Cinder, a gifted mechanic, is a cyborg. She’s a second-class citizen with a mysterious past, reviled by her stepmother and blamed for her stepsister’s illness. But when her life becomes intertwined with the handsome Prince Kai’s, she suddenly finds herself at the center of an intergalactic struggle, and a forbidden attraction. Caught between duty and freedom, loyalty and betrayal, she must uncover secrets about her past in order to protect her world’s future.
My Review: Ehhh. That's about as much emotion as I can muster. This book (and this entire series) is very well-loved so I'm definitely in the minority here...but I just felt like what I read wasn't that special, nor amazing, nor fresh in any way.
Don't get me wrong—the potential was all there. I will give credit where credit is due and say that Marissa Meyer wrote a really interesting world. Cyborgs, plagues, enemy colonies on the moon... It felt like a blend of sci-fi, fairy tale, and dystopian to me. However, I think Marissa Meyer kind of wasted the potential her entire world had in an effort to get to what we all know REALLY matters: the romance. *eye roll*
Again, I'll give credit where credit is due: the romance wasn't rushed nor was it obvious and all in-your-face. However, the whole plot of the story felt muddled, as if the author was flying over any important character development and world building she could have done just so Cinder and Kai could meet...and meet...and meet...
Perhaps I'm being overly harsh. I did finish the whole book and I didn't feel overly bored at any part. It was reasonable. However, I never really felt a thrill at any point, either. The romance was subtle and downplayed, which normally I like, but for all of the BUILD towards it, it had a very abrupt cliffhanger sort of ending which irked me. A character important to Cinder apparently was killed off early just to give Cinder some emotional pain and it felt so...flat. Fake. It felt literally like the author was moving from plot device to plot device to keep the story going. Important character dies so Cinder can have some emotions. Other character does something horrible so Cinder has an excuse to go to the palace and run into Kai. It's not that these things ruined the story—but I wish there had been MORE to go along with these parts. More emotions, more back story, more world building, more exploration of the city around Cinder, more exploration of society, just...more.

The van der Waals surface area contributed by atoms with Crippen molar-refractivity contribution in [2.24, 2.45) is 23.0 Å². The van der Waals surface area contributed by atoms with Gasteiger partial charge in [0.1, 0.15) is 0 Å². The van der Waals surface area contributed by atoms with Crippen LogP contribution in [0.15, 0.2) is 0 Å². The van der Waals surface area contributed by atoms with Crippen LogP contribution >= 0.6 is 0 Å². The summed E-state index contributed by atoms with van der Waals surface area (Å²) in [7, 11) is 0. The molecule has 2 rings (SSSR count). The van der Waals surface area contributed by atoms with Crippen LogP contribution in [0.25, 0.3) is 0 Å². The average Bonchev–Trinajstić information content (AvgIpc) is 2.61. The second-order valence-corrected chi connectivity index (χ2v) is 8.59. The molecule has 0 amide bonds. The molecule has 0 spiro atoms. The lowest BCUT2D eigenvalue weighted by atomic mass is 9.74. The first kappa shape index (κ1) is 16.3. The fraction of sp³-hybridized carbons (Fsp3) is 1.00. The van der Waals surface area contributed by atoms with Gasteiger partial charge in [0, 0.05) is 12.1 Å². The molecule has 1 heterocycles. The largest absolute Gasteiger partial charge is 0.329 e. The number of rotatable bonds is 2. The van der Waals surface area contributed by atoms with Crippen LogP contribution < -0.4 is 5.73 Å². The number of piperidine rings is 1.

I couldn't bring myself to get attached to Cinder! She didn't have that emotional pull for me and I don't know why. She seemed to be suffering from Katniss Everdeen Syndrome: things happened TO her in order for her to STATE that she was feeling emotions...but I, as a reader, never really felt her emotions with her. I never really felt like she was real. Her sorrow, her hurt, her happiness—they all felt rather flat.
Kai's emotions were a little clearer than Cinder's but he wasn't that relatable, either. I have a hard time liking royal characters who seem unprepared to take the throne. It doesn't seem realistic to me. They've been groomed to be the king/queen/emperor/whatever their whole lives, they ought to be a bit more confident. And Kai just seemed totally clueless. Like, I could have been a better emperor than he was planning to be.
It wasn't an awful book. It had just enough action, subtle romance, exposition, and winks to the fairy tale of Cinderella to keep me reading. I just didn't feel very excited to read the next book in the series after. Maybe it's just me; I personally did not click with the book. It felt like beautiful potential...squandered in a slightly juvenile book. She could have done better, in my opinion, written a more mature book with depth. I expected a lot more, due to the hype. I expected more action, more emotion, more plot twists, a bigger plot, more drama, more history, more social justice commentary on the bigotry and slavery that cyborgs face (which, by the way, the author NEVER REALLY ADDRESSED? She literally threw bigotry and prejudice in as a plot point but never addressed it as a topic of concern or something to fix?)... I mean, with the dystopian world she created plus the Cinderalla aspect, she had SO MUCH to work with—and yet she only used about 20% of that material to create a dull, two-dimensional main character who stated how she felt most of the time and wasn't relatable at all.
Plus, I figured out the main plot in like the first 50 pages. That's definitely not a good sign. Again, it felt juvenile when I read it, like she had written a book for much younger readers. My 12-year-old sister is reading it and seems to really like it, so... *shrug*
Cover: It's striking, I'll grant that. It definitely caught my eye in stores and online—and yet I never felt the urge to really pick it up and read the synopsis or read it at all. Perhaps there's some sort of force field around this book keeping me from loving it the way others have? Ha.
Overall Grade: C+